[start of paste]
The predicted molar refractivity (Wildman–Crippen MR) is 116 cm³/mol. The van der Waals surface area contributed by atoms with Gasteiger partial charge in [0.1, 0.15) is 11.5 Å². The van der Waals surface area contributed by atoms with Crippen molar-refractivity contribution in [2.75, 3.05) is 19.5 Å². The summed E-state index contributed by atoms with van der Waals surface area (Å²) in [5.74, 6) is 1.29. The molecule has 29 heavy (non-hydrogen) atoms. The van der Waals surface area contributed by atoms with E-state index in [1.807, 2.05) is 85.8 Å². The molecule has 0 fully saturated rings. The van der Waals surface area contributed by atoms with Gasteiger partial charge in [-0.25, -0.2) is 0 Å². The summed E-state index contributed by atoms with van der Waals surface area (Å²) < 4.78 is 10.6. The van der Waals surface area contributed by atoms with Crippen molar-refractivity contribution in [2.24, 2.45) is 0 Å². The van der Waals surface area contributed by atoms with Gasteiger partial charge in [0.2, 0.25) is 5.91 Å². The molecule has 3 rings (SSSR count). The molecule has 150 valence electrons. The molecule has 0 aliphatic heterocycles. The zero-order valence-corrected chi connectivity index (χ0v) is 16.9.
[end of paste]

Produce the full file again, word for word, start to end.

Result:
The predicted molar refractivity (Wildman–Crippen MR) is 116 cm³/mol. The van der Waals surface area contributed by atoms with Gasteiger partial charge in [0.1, 0.15) is 11.5 Å². The van der Waals surface area contributed by atoms with Crippen molar-refractivity contribution in [2.75, 3.05) is 19.5 Å². The summed E-state index contributed by atoms with van der Waals surface area (Å²) in [5.74, 6) is 1.29. The molecule has 29 heavy (non-hydrogen) atoms. The van der Waals surface area contributed by atoms with E-state index in [1.807, 2.05) is 85.8 Å². The molecule has 0 fully saturated rings. The van der Waals surface area contributed by atoms with Gasteiger partial charge in [-0.25, -0.2) is 0 Å². The summed E-state index contributed by atoms with van der Waals surface area (Å²) < 4.78 is 10.6. The van der Waals surface area contributed by atoms with Crippen molar-refractivity contribution in [2.24, 2.45) is 0 Å². The van der Waals surface area contributed by atoms with Gasteiger partial charge in [0.2, 0.25) is 5.91 Å². The molecule has 3 rings (SSSR count). The molecule has 150 valence electrons. The molecule has 0 aliphatic heterocycles. The zero-order valence-corrected chi connectivity index (χ0v) is 16.9.